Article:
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Employee engagement in the digital world

Gys Kappers
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Corporate attention is alive with buzzwords and digital transformation initiatives that promise innovation, optimisation and personalisation. But, while they’re focused on transforming their output, of a product or service they offer, a customer they need to service or acquire and a competitor that could come from off their radar, what they’re not thinking about is how a digital strategy can transform the one thing critical to building and sustaining business value – their people. I believe it is important to extend this technology-driven approach to employee engagement.

It is often all things employee related that fall by the wayside when efficiency and cost reduction becomes the focus to business relevancy. And one of the biggest risks inherent in this approach is disengaging your workforce, to the point where they work against you.

Analytics company Gallup has found that actively disengaged employees cost the US up to $605 billion each year in lost productivity. In fact, in a local report in South Africa at least 42 out of every 100 staff members are not motivated to affect real change in their organisations and 73% highlighted the need for better communication from their organisations.

Ensuring optimal staff productivity is often a stumbling block in finding the balance between corporate interests and human resources. This does not mean the responsibility in doing this remains with the latter. Rather than either or, executives should look to digitisation strategies to improve employee productivity, well-being and ultimately engagement.

  • Integrating technology

Cynics might argue that less should be done on keeping employees happy and more attention paid to getting them to work harder. However, human resources remain a fundamental element to improving productivity. Work pressure has increased exponentially, technology is stretching the boundaries of a 9-5 work day and along with that the expectations to do more within a day or keep productive time flexible. In addition to optimising employee processes by digitising them, we should be making it easy for employees to contribute towards organisational deliverables at any time. And this is especially relevant for large companies with shift workers. For example, enabling them to report a problem on their home commute, or log an idea while waiting in reception for their next client meeting or from the comfort of their home at the end of the day will do wonders for employee engagement and attitude towards work. There must therefore be a balance between intensity of the job and developing people for the future of work, because what we know is that it will be different - it already is.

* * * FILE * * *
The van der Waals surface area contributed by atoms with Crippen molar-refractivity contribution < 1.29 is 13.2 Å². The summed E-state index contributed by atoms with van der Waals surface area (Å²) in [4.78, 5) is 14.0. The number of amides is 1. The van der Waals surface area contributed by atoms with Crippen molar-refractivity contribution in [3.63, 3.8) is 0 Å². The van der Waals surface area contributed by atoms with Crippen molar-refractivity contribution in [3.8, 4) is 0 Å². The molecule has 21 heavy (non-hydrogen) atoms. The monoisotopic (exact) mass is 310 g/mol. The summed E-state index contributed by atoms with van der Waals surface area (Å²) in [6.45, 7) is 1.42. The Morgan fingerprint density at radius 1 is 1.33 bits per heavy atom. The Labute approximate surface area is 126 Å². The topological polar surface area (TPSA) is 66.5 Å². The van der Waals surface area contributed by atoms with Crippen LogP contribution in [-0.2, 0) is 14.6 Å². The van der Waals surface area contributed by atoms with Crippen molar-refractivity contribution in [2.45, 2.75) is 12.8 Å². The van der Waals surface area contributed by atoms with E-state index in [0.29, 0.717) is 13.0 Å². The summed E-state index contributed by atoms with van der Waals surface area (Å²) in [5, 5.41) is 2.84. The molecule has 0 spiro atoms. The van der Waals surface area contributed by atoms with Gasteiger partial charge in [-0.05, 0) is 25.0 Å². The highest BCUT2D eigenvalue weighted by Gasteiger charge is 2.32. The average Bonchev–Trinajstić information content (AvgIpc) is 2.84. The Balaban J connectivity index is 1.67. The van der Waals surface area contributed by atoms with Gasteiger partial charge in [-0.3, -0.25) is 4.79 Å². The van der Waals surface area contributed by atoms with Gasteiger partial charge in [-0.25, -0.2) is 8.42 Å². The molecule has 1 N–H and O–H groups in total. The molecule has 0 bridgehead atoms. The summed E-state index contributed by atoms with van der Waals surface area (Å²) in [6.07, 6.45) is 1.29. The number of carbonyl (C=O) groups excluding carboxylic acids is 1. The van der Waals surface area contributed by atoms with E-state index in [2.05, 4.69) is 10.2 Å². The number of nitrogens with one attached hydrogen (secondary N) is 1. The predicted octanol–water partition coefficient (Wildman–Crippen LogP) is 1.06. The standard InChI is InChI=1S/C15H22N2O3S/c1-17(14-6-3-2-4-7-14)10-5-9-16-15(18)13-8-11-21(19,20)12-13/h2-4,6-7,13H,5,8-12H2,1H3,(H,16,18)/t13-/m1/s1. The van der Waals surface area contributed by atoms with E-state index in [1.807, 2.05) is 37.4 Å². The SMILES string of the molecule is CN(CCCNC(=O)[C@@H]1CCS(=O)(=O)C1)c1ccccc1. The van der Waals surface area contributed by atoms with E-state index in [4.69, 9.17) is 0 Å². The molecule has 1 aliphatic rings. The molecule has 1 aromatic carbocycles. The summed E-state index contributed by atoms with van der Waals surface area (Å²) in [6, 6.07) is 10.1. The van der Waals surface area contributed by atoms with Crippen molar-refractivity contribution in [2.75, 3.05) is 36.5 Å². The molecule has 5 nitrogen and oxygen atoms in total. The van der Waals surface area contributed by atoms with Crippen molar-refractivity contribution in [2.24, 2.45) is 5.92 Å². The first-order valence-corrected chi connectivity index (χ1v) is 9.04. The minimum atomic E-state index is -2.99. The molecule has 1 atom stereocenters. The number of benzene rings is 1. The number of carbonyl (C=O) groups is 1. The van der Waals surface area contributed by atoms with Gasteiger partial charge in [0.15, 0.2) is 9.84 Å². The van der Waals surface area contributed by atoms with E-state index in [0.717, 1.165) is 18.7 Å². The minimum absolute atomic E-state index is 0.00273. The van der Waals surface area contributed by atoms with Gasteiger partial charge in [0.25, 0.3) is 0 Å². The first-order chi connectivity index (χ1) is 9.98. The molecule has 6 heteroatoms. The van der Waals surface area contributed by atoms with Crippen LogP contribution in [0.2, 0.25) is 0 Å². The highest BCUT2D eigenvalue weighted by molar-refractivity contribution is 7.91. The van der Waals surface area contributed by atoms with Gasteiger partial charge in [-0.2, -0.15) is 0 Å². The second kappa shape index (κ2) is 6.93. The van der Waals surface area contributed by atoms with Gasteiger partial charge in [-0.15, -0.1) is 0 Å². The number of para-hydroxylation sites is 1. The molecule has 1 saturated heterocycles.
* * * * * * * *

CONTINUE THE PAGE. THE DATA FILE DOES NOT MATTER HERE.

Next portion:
One of the problems we face when justifying the business case for investing in new ways of working is the lack of employee productivity metric data. Most organisations don’t define employee productivity and as a result, simply don’t measure it. However, this data becomes vital in enabling the business to integrate all the components needed to align human resources with company strategy.

As with other areas of the business, the role technology plays in this cannot be underestimated. In many ways, technology can be the enabling platform we need to bring the organisation closer to itself. Walking the line between motivation, culture and focused business growth.

  • Changing priorities

People are motivated by different things. For some, it is all about financial rewards, whilst others are looking for challenges and growth opportunities. Irrespective of these, companies cannot evaluate changing priorities if they do not understand the parameters they are working with.

Again, this is where technology takes on a whole new level of importance. Linking data with human resources can result in decision-makers planning ways to drive employee engagement. The pillar behind this is a connected employee experience. By spending time on understanding the nuances inherent inside the organisation needed to get the most out of employees, executives are fundamentally investing in the bottom-line.


Gys Kappers, CEO of Wyzetalk

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